The Luol Deng era in Cleveland will last longer than the Andrew Bynum era ever did, but that’s not saying much. Bynum was traded to Chicago for Deng and subsequently cut. The stories started to come out about the end of Bynum’s time in Cleveland shortly thereafter. Bynum had been suspended by the team and told to stay away after he started undermining the coaching staff. Now that Bynum is looking for yet another fresh start, this time in Indianapolis, he admitted some of the things he did to earn his suspension and exit.
Also, Bynum raged against the shoot-first guards. During a practice, Bynum said that he launched a shot from midcourt, clearly out of the rhythm of the offensive play. Another day during a scrimmage, he did not like a call from assistant coach Phil Handy and mocked him as “a horrible referee.”
“Those are the two things I did,” Bynum says. “I did them on purpose because it was over there for me.”
Of course, Bynum couldn’t possibly take the blame without blaming the “shoot-first” guards. And of course Andrew Bynum just wants “a championship.”
Andrew Bynum wants a championship? Am I supposed to be impressed by that? Does that make me think that Andrew Bynum is somehow operating under an understandable missive that allows him to petulantly push his way out of Cleveland?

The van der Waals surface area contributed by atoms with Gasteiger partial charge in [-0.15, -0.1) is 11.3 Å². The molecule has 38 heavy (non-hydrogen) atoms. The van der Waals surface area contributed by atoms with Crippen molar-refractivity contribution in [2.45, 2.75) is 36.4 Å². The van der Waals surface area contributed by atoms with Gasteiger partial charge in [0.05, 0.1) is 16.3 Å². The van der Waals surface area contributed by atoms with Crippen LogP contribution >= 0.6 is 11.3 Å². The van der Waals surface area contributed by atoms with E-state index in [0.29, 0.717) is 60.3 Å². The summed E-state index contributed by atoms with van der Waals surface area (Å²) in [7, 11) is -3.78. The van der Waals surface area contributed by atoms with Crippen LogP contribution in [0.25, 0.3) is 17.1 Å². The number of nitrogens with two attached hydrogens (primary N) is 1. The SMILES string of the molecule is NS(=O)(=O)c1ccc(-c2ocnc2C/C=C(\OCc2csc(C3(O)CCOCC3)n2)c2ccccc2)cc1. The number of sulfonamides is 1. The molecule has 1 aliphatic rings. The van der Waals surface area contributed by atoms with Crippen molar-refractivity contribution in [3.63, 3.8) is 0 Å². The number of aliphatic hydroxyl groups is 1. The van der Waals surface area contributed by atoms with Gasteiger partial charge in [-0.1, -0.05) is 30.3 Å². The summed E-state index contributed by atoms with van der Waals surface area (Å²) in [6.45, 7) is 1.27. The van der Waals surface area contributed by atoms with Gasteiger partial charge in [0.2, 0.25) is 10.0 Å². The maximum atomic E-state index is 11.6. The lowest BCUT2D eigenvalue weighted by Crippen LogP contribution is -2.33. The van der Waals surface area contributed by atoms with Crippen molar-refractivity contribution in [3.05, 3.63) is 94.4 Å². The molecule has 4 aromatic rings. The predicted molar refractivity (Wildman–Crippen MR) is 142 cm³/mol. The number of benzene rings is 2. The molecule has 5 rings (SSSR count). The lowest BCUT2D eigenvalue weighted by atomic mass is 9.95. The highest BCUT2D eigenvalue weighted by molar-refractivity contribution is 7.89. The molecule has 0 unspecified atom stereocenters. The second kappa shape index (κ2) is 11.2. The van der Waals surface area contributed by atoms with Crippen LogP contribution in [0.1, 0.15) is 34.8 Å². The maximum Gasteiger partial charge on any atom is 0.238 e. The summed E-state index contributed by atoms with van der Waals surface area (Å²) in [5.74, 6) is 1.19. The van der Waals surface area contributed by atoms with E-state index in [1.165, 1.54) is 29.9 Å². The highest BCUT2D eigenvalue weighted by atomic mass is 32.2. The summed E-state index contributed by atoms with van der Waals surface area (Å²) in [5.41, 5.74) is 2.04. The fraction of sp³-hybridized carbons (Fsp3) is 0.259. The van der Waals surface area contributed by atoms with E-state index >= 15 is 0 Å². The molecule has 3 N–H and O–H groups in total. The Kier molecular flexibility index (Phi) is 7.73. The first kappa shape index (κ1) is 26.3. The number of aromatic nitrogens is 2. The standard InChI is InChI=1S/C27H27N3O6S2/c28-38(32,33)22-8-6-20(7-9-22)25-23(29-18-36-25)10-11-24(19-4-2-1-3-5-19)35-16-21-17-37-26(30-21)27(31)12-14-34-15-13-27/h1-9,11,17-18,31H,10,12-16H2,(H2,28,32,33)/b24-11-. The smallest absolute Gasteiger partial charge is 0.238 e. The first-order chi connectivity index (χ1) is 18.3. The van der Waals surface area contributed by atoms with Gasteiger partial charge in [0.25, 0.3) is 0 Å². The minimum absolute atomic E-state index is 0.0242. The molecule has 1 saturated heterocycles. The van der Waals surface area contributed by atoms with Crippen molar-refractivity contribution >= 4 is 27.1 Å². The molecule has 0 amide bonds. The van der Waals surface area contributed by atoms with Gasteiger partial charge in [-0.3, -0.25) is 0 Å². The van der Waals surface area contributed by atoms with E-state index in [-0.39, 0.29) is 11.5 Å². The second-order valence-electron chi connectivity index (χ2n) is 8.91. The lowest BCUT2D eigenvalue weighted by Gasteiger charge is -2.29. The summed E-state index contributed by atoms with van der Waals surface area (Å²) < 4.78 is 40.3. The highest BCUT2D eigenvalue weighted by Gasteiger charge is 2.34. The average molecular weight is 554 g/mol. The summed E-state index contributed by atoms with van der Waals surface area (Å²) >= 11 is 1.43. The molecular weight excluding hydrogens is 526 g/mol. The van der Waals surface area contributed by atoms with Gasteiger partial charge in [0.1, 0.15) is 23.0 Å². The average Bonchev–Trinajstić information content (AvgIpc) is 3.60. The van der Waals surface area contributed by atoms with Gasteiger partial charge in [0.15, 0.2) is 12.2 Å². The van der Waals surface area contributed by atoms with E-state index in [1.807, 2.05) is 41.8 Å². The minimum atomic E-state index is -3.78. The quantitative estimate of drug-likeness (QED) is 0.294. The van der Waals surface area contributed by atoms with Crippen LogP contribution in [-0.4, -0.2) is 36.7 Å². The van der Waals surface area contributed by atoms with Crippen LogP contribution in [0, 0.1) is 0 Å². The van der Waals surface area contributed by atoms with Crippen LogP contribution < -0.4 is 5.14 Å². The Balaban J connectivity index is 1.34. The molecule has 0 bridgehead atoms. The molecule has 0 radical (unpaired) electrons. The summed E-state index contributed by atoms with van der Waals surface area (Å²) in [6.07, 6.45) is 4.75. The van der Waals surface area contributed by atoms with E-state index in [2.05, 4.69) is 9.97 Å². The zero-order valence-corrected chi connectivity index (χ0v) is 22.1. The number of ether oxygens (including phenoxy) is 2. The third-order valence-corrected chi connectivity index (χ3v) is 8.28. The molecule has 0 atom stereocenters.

Bynum wants a championship? Get in line.
And speaking of getting in line, Bynum better try it soon. He’s running out of places to have colorful articles written about a misunderstood player featuring artistic photos in a new jersey with a basketball on his shoulder.
I wonder if Bynum felt even the tiniest bit fraudulent while posing for this photo with the Indianapolis Star.
For Cleveland, it doesn’t really matter that much. Bynum wasn’t a part of whatever solution the Cavs were looking for. The Cavs got at least part of a season of Luol Deng out of the experiment, so all’s just as well without Andrew Bynum on the team today.
Still, the Bynum career arc is a crazy one that just happened to have a brief intersection with the city of Cleveland. We’ll see if it turns out to be longer than the flowery column that another city has spent time writing about the weak-kneed seven-footer.